When I was 12 years old my parents bought me my first nice horse from Maren Luedemann. JJ was an unregistered gelding and we won everything under the sun together. Buckles, money, you name it. He was an awesome horse. I had another really nice mare that another friend, Kelly Neisus, found for me. I set an arena record on her and won a few state titles.
When I got to college it was too hard to keep it all up so I didn’t ride for a few years. On and off I would haul someone’s horse for them or Maren always seemed to have one for me to ride.
About a year ago, my father, Peter Hanssen, and I decided to start a business together. We decided I was going to begin breeding and training my own futurity horses.
He has provided me with this awesome opportunity and I am blown away by his generosity. We really do want to have some of the nicest horses the industry has to offer and we are slowly building our way there. It isn’t an overnight game, which is really hard for me. I kind of want things to happen tomorrow!
This past year was a huge learning curve for me as I bought a few colts and started them on the barrels. I began with three and I am sold out for the year, which I guess is a good thing! It was my first time starting horses on the barrels and being the only one on their back. I placed in three out of the four futurities I entered this year and learned a lot in the process.
I was so new in the industry I didn’t even know you had to have a four year old to go to the big ones like OKC and Ft. Smith. Realizing I had a lot to learn about the futurity world, I called Bo Hill. I asked if she would train one of my horses and let me come to ride a few times a year so I could learn. She said no. We ended up reaching an agreement to let me come and ride with her through the year. I packed up all four of my colts and headed down to Dodge City, Kans.
I had no idea how hard I should be pushing my three year olds, what the timing of the year looked like, when to start exhibitioning them, etc. We rode from early morning until the sun went down every day and it was awesome to just learn. I was and still am so grateful for her help.
I ended up falling in love with one of her horses and bought him in early May. His name is Bobbie Gene. He is a son of Dash Ta Fame and out of a Disco Jerry mare. He has a few full siblings that are doing really well. I will also be hauling Gitaway Little Bit who is out of a son of Merridoc and by a daughter of Okey Dokey Dale. My other mount is Famous Barts Girl. She is by Holy Bart and out of a daughter of Doc Bruce. I am pretty excited about all three!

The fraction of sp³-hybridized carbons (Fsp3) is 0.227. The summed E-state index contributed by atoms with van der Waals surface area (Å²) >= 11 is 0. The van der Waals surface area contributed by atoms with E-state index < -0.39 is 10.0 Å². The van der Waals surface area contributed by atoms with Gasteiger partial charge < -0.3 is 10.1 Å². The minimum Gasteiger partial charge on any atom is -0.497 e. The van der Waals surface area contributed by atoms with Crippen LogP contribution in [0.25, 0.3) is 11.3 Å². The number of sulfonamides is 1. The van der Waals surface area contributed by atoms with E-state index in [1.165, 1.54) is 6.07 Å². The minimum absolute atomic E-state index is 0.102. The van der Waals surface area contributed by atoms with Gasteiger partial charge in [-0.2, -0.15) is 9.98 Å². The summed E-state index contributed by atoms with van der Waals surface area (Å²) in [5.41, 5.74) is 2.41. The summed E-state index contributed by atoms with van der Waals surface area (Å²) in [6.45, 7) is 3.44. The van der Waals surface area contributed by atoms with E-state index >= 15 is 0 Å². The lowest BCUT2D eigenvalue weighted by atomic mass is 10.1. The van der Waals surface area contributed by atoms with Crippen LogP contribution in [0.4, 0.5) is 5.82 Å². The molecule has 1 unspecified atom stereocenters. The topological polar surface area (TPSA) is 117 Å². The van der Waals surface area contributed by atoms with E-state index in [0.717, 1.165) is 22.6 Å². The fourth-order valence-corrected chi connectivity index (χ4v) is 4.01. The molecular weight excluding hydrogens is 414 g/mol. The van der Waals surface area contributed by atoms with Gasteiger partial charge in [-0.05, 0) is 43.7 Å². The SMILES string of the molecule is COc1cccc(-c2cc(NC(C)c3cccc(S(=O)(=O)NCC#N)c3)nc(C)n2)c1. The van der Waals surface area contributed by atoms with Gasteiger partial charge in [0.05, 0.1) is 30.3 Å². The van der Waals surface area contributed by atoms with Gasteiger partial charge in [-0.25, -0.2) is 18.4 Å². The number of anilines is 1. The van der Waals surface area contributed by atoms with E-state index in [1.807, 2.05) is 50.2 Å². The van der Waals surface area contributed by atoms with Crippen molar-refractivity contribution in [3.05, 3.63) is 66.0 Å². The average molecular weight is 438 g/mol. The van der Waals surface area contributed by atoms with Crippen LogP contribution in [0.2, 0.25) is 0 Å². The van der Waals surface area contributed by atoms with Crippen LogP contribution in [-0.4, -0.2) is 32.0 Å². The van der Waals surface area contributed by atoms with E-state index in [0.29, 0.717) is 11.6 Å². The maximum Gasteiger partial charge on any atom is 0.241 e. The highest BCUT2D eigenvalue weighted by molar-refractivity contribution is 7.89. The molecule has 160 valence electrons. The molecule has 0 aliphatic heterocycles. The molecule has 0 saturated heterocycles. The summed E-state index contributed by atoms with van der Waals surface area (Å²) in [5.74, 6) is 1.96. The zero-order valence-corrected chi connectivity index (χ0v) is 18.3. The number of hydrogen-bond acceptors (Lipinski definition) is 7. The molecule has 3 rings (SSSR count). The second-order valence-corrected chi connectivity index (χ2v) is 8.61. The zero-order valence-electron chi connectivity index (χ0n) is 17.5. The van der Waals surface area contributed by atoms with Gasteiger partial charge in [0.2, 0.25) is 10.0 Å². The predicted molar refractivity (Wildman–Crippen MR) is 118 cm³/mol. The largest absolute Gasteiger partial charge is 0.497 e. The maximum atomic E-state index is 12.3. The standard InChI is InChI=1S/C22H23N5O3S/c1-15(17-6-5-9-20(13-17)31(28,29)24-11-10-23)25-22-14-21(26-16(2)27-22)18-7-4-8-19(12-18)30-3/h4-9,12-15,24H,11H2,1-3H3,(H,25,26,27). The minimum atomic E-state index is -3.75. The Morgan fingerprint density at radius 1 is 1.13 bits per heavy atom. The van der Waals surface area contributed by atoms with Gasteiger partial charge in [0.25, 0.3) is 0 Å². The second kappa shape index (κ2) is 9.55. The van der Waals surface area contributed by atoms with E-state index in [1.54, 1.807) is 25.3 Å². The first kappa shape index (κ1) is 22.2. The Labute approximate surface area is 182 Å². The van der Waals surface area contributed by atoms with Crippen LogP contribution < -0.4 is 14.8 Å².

Being in Minnesota and working full time makes it really hard to get ready for the futurities, too. I am on staff with a church working with student ministries. I get home at 4:30-5:00 each day and head out to the barn until 9:00 or 10:00 during the warm months.
Then comes winter.
I don’t think people understand the weather we get up here. Our ground will freeze in early November, if not earlier. Then there are weeks in January and February when the temperature drops to the negative 20s and 30s. You can open up the door when it is that cold and feel like you’re getting punched in the face. Your eyes freeze, your nose freezes, it is miserable. In college I remember throwing a glass of hot water up in the air and watching it freeze before it hit the ground. It is crazy! You can hardly go outside, much less ride or haul your horses down the road. I tried going to a barrel race last year, but I couldn’t get out of my barn because all my doors were frozen shut. I literally couldn’t get out.
We also don’t have timed exhibitions. I have a friend kind enough to set up stakes and timer at her place, and there is one futurity run by Shawn and Casey Vaprness that will put the barrels on the stakes and give you a time, but that’s about it. This makes it hard to know where your horses stand against each year’s futurity horses. We have really tough horses up here, but everything is so far away that most of them never make it to the big shows to get any attention. I am driving to the Hawki, in Lincoln, Neb. this October to put my horses on the clock with good ground. That’s a lot of work to drive to Nebraska just to exhibition!
I am heading down south this winter, entering all the big futurities and hauling with Bo from OKC Super Stakes, Classic Equine Slot Race, the Greg Olson, Ft. Smith and hopefully, the LG Pro Classic.
It is funny if you look from the outside in. I have a big rig, but I don’t have the confidence to fill it! I really haven’t won much in a long time and this is my first competitive year in the futurity world. I can be a champion all by myself in my own arena and feel really good about my colts, but it is time to take them down the road and see what happens. I may get my butt handed to me, but I will never know unless I try.
Whether I win the Super Stakes or run two seconds off, neither will change my life. I love to train colts and I love to win, but it isn’t who I am. My successes and failures do not define me. I have an incredible family, lots of amazing friends, and the Lord is pleased with me just the way I am.
I always tell people, “it isn’t what you do, it’s who you are that matters.” I am going to try to remember my own advice this year as I dive in and go down the road.